English origin

Late Modern English


The chief distinction between Early Modern English and Late Modern English is the vocabulary. The Late Modern English language definitely has many more words. In this article, we will discuss the origin of Late Modern English and the influencing factors.


The two principal factors responsible for the rise in the density of vocabulary in the Late Modern English language are the Industrial Revolution and the British Empire. While the advancing technology in the Industrial Revolution created the need for new words, the British Empire, covering one quarter of the Earth's surface at its pinnacle, encouraged the language to adopt many new foreign words from many countries. Read on to know more on Late Modern English origin and how it developed.

The new creations and discoveries in the industrial and scientific fields developed the need for neologisms, describing the new creations and discoveries. For this, Late Modern English had to rely heavily on Latin and Greek. The classical languages did not support words like oxygen, nuclear, protein, and vaccine. They were created from Latin and Greek roots. This burst of neologisms continues even today, and are perhaps most evident in the field of computers and electronics. Some examples are byte, cyber-, bios, hard-drive, and microchip etc;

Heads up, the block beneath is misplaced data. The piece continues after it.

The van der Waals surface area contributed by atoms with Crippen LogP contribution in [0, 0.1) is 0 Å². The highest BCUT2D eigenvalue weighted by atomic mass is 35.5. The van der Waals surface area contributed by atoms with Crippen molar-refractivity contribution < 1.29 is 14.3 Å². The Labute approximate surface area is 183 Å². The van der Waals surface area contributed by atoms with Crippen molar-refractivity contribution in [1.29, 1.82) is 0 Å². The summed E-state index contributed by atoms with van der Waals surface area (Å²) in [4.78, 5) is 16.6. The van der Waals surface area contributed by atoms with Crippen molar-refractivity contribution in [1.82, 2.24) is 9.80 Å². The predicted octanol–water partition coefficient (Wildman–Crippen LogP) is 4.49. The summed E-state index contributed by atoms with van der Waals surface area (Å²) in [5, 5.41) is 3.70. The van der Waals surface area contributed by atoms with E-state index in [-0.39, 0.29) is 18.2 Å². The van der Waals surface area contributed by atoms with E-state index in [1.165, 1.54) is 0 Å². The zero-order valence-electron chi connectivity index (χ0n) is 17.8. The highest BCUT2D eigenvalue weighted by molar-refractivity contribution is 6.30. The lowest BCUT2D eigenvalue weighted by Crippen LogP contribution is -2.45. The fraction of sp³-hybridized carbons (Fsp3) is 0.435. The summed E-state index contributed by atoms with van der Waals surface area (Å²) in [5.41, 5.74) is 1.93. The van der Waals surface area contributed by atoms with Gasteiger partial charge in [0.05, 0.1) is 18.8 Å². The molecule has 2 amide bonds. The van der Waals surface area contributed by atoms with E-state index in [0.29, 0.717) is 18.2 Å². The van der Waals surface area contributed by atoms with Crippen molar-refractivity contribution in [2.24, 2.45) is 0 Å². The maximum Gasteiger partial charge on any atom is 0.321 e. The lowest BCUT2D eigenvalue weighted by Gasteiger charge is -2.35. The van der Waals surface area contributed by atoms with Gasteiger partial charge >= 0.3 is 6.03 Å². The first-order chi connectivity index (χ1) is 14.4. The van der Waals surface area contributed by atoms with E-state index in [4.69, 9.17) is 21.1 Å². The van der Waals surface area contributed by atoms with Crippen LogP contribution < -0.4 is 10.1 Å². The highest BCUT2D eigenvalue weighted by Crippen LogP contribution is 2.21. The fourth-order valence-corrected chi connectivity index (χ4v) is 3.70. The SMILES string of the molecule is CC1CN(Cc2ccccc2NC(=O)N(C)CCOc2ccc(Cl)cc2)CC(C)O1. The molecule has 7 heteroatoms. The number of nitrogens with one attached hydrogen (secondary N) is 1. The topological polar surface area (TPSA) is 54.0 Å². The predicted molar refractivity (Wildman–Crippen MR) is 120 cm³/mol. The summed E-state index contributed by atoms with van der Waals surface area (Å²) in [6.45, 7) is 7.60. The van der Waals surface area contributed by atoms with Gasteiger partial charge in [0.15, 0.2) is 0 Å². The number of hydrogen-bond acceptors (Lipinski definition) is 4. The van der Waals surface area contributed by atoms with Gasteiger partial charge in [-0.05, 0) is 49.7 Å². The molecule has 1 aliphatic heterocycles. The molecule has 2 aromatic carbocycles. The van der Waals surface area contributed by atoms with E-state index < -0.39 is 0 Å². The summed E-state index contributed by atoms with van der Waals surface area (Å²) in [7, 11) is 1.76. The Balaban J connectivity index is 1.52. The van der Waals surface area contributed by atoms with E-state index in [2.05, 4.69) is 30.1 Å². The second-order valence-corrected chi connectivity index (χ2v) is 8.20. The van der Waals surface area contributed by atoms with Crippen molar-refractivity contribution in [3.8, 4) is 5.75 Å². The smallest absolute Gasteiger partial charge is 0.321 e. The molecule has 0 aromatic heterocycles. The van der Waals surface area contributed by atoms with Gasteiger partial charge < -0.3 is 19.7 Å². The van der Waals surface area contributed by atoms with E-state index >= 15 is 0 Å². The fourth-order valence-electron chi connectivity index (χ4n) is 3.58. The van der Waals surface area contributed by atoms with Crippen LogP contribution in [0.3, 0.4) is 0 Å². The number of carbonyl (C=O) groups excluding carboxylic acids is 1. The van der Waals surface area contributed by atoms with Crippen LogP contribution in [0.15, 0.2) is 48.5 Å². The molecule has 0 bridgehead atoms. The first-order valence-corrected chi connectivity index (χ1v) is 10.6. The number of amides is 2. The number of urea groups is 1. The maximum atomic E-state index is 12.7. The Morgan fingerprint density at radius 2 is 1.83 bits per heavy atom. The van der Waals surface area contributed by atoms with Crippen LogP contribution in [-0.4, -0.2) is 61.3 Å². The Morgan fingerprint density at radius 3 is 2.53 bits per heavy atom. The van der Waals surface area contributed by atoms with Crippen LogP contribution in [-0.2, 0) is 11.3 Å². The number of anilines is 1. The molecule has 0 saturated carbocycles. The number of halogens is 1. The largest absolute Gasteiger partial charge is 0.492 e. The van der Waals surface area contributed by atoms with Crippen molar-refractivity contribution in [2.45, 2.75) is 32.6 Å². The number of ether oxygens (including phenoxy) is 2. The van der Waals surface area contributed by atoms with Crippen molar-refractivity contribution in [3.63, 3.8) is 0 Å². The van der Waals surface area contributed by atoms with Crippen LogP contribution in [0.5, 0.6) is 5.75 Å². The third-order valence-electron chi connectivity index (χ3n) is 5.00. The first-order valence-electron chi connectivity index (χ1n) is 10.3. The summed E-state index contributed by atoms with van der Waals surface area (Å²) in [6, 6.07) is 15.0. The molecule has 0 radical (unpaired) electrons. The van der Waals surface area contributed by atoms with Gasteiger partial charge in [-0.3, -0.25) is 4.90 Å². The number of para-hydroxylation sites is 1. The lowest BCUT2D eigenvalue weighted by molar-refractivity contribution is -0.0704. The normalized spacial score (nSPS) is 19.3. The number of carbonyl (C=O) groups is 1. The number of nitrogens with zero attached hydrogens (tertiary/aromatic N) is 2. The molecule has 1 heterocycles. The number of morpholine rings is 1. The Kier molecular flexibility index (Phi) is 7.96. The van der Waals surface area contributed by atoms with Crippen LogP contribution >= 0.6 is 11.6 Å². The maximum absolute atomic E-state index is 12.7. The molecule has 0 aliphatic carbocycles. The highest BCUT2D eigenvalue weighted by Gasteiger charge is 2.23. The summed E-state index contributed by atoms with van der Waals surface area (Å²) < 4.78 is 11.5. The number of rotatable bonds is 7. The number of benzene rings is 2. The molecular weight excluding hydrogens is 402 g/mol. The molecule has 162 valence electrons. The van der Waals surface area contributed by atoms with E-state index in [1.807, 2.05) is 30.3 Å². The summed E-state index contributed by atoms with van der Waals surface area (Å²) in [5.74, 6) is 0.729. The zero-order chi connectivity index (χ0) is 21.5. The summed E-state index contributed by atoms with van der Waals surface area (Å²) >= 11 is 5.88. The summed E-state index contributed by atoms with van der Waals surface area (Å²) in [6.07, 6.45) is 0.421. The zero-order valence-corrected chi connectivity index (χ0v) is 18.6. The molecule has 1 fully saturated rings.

The ascent of the British Empire and the expansion in global trade served two purposes.

First, it introduced the English language to the world and secondly, also introduces new words into English. Practically every language on Earth has had some contribution to the development of Late Modern English language. Some examples are: Finnish (sauna), Japanese (tycoon), Hindi (pundit, shampoo, pajamas). As the British Empire was a maritime empire, one can see the influence of nautical terms on the origin of Late Modern English. Some examples: Phrases like three sheets to the wind.


Finally, one cannot overlook the influence of the military influence on the language during the late Modern English period, the second half of twentieth century. Before the Great War, small, volunteer militaries were maintained by both Britain and the United States. The mid-20th century saw a large number of British and American men serving in the military. As a consequence, lots of military slang entered the language like never before. Some examples of military terms that made their way into late Modern English are - camouflage, blockbuster, radar, roadblock, spearhead, nose dive etc;

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